Dr. Jay S. Skyler Recognized as a Fellow of the Royal College of Physicians of London
After a medical career spanning more than five decades, endocrinologist Jay S. Skyler, M.D., professor of medicine and deputy director for clinical research and academic programs at the University of Miami Miller School of Medicine Diabetes Research Institute, has been recognized as a Fellow of the Royal College of Physicians of London (RCP).
The honor is due in part to the relationship between the American College of Physicians (ACP), in which Dr. Skyler was named a Master in 2005, and the RCP. The ACP nominates a select few members each year who are Masters to be considered by the RCP for fellowship.
“It has been a rigorous process, and I do feel honored,” Dr. Skyler said. “It’s very special to become a Fellow of the RCP and to be the only one in the Department of Medicine with that distinction.”
Dr. Skyler’s work leading research efforts into type 1 diabetes has been extensive. His research was funded by the National Institutes of Health from 1979–2015 and then again in 2017. For 22 years, he led the type 1 diabetes clinical trials network for NIDDK, aimed at halting the type 1 diabetes disease process. His work also includes clinical aspects of diabetes and improving the care of type 1 diabetes through meticulous glycemic control, psychosocial and behavioral support, focusing on immune intervention. He has earned numerous awards and has authored more than 525 publications and 21 books while also serving on multiple editorial boards. He was the founding scientific editor of Diabetes Care, the clinical research journal of the American Diabetes Association.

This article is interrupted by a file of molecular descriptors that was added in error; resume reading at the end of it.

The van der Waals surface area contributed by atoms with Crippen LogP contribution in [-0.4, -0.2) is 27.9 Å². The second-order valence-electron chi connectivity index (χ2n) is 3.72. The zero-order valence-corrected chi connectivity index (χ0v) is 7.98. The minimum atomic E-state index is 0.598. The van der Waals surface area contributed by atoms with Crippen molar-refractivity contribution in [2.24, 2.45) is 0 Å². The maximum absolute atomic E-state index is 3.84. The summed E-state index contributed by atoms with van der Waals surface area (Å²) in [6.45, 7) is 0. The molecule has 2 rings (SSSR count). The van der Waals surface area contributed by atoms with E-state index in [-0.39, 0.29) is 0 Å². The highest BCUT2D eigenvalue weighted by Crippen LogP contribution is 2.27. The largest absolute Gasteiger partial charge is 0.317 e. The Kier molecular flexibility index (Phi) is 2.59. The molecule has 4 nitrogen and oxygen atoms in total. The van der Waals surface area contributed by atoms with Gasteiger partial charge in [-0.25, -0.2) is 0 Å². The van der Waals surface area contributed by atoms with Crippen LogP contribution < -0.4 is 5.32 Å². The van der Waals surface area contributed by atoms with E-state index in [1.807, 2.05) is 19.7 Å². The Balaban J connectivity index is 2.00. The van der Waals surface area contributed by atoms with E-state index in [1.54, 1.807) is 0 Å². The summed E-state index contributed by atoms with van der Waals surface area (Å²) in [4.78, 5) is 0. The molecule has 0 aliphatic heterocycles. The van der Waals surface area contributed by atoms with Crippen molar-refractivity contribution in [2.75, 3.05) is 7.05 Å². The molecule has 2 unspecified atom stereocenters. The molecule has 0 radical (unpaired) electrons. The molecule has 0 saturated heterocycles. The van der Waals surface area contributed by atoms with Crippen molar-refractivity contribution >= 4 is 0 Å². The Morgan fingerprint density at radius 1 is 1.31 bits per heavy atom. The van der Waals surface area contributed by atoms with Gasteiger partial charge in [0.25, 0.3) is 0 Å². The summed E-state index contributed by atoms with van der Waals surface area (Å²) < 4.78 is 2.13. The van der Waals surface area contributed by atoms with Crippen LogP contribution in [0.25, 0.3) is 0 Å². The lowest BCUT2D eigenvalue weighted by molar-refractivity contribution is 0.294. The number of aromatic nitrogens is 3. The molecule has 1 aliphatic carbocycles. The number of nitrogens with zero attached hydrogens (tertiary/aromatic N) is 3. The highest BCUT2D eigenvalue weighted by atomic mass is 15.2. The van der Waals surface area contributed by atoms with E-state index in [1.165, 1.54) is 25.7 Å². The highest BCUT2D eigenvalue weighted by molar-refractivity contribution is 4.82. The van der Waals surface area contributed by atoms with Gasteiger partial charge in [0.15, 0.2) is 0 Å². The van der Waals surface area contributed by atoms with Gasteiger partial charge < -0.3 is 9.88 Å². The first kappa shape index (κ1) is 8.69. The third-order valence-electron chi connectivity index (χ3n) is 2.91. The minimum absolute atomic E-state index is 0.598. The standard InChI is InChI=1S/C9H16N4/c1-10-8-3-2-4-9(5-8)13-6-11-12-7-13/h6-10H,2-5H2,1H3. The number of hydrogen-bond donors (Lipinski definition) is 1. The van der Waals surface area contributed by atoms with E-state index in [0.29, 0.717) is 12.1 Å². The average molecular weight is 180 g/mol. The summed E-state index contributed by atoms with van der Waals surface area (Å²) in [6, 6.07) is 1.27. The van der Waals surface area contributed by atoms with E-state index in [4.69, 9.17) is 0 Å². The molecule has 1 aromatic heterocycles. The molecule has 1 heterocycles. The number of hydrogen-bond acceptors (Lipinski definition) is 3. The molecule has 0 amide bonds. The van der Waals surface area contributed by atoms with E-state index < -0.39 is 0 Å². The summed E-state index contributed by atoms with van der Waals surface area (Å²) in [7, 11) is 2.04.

Dr. Skyler also served in many notable leadership positions, such as Board of Regents member of the ACP, past president of the American Diabetes Association, and vice president of the International Diabetes Association.
As a Fellow, Dr. Skyler wants to first get better acquainted with the RCP. The RCP offers various Zoom conferences and networking opportunities with its members in more than 80 countries.
His overall goal remains the same as it was when he was a medical student conducting research.
“What comes next is the same mission I’ve always had — to erase type 1 diabetes,” Dr. Skyler said. “That’s what I’ve been trying to do my entire life.”
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